Among the present residents few have a more vivid recollection of the early days, than Mrs. Ellen Brown Seymour, who came here in August, 1881, and took an active part in many matters involving the welfare of the young and growing community. Mrs. Seymour, a cousin of Frank E. Brown, was born in Norfolk, Litchfield county, Conn., April 11, 1832. Her great grandfather was a son of Peter Brown, one of the passengers on the historic voyage of the Mayflower. Her early education was obtained in the common schools and the academy of her native town. At the early age of sixteen years she began teaching. In 1853 she was married to R.H. Seymour, in Norfolk. After the loss of her husband in 1864, she went to Hampton, VA., and became a teacher in the industrial department of General Armstrong’s school and afterward taught at Hilton Head, S.C. and Wilmington, N.C. Returning to New England, she was engaged as matron of a school kept in the old Jonathan Edwards house in Stockbridge, Mass., until she began the study of medicine at Saratoga, N.Y., under Dr. Hamilton. In 1871 she entered the Woman’s College, medical department in New York City and graduated two years later. She then went to New Britain, Conn., began practice and in the summer of 1881 moved to Redlands.
At that early period the only building within the present boundaries of Redlands, south of the zanja, was a little house occupied by Orsen Van Leuven and which is now a part of William Ring’s residence on Olive Avenue. This pioneer dwelling in Redlands proper originally stood on the south side of the zanja, just outside the present western city boundary. On the evening of the day (May 15, 1877) when Mr. Van Leuven filed on his claim, the little house was placed on wheels and hauled over the rough and brush covered ground to its present location. In May 1882, F.E. Brown completed and occupied the first plastered house in Redlands proper, now known as the Day house on Cypress avenue. Previous to this Mr. Brown and family had lived in Lugonia. On November 26, 1882, Mrs. Seymour opened the Prospect House, the first hostelry in Redlands (see sketch of Simeon Cook). She continued as proprietor for six years. The only female help obtainable in those early days were squaws. Mrs. Seymour relates: “The very earliest trading, which led to the establishment of Cook’s store, was conducted by Brainerd Brown in a woodshed on Mr. Brown’s residence premises in Lugonia. The small stock of goods was subsequently removed to the first dryer, erected by Judson & Brown.” As showing the interest taken by Mrs. Seymour in the beginnings of the city, it is noteworthy that she was one of the number who canvassed for funds to insure the building of the Terrace church, herself alone, secured $600 of the $1,600 raised by public subscription. Mrs. Seymour was also one of the original directors of the Redlands Water Company. After her arrival, in 1881, her skill as a physician was often called into service and she also soon became a favorite doctor with the Indians and occasionally, even now, a Redskin will hunt her up and ask for “medcin.”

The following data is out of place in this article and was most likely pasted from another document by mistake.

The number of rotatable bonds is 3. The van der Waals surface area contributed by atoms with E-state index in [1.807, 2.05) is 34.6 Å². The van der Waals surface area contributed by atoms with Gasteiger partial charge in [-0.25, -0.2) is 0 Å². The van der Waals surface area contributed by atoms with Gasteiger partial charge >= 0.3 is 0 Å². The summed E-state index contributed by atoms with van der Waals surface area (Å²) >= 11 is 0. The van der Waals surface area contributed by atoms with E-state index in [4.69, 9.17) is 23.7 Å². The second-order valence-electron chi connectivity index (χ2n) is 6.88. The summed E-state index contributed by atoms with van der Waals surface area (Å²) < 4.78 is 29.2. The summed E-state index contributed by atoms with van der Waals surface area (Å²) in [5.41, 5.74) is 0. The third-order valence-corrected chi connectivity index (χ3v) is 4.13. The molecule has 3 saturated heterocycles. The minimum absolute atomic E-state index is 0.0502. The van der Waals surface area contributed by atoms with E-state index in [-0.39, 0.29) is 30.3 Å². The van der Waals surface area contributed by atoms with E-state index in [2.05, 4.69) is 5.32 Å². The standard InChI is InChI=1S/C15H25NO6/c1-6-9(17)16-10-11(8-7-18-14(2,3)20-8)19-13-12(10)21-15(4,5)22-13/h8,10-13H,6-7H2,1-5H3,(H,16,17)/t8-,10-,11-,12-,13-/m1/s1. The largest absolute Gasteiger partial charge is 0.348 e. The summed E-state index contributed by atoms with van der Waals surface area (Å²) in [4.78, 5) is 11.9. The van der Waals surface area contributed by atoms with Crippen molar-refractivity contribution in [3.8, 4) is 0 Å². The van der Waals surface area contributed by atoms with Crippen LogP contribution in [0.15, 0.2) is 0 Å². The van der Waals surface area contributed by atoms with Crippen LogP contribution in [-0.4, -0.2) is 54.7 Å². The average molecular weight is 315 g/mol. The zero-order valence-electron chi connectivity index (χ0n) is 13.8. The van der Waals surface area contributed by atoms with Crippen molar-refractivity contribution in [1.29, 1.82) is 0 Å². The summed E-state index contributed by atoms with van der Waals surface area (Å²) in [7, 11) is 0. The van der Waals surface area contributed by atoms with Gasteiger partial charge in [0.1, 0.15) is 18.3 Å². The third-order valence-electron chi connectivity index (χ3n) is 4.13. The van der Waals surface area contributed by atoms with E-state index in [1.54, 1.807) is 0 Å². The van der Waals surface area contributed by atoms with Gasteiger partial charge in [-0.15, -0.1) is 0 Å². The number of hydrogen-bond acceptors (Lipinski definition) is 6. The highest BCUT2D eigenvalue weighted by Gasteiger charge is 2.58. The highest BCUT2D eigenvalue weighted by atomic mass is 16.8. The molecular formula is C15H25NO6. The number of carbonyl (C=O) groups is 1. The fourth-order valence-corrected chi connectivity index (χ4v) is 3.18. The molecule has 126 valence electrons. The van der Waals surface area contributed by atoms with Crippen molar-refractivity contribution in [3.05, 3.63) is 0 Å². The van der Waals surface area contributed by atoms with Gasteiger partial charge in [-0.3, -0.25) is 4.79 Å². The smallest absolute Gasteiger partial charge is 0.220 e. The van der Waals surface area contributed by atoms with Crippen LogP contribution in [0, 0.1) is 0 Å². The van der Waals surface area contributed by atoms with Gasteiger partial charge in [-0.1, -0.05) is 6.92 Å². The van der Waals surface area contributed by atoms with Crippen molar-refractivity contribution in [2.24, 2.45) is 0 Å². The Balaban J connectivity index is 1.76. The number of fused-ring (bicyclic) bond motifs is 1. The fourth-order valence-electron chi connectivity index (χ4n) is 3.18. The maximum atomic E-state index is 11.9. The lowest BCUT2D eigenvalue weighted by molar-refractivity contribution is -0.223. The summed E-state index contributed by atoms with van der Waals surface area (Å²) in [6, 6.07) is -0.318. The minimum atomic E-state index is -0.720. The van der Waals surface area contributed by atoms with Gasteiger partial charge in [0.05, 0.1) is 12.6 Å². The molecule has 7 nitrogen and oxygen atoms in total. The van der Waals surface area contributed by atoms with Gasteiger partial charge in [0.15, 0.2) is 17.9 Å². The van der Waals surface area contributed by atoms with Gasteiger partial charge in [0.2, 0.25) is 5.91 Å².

(Source: Illustrated Redlands, 1897, pg. 33)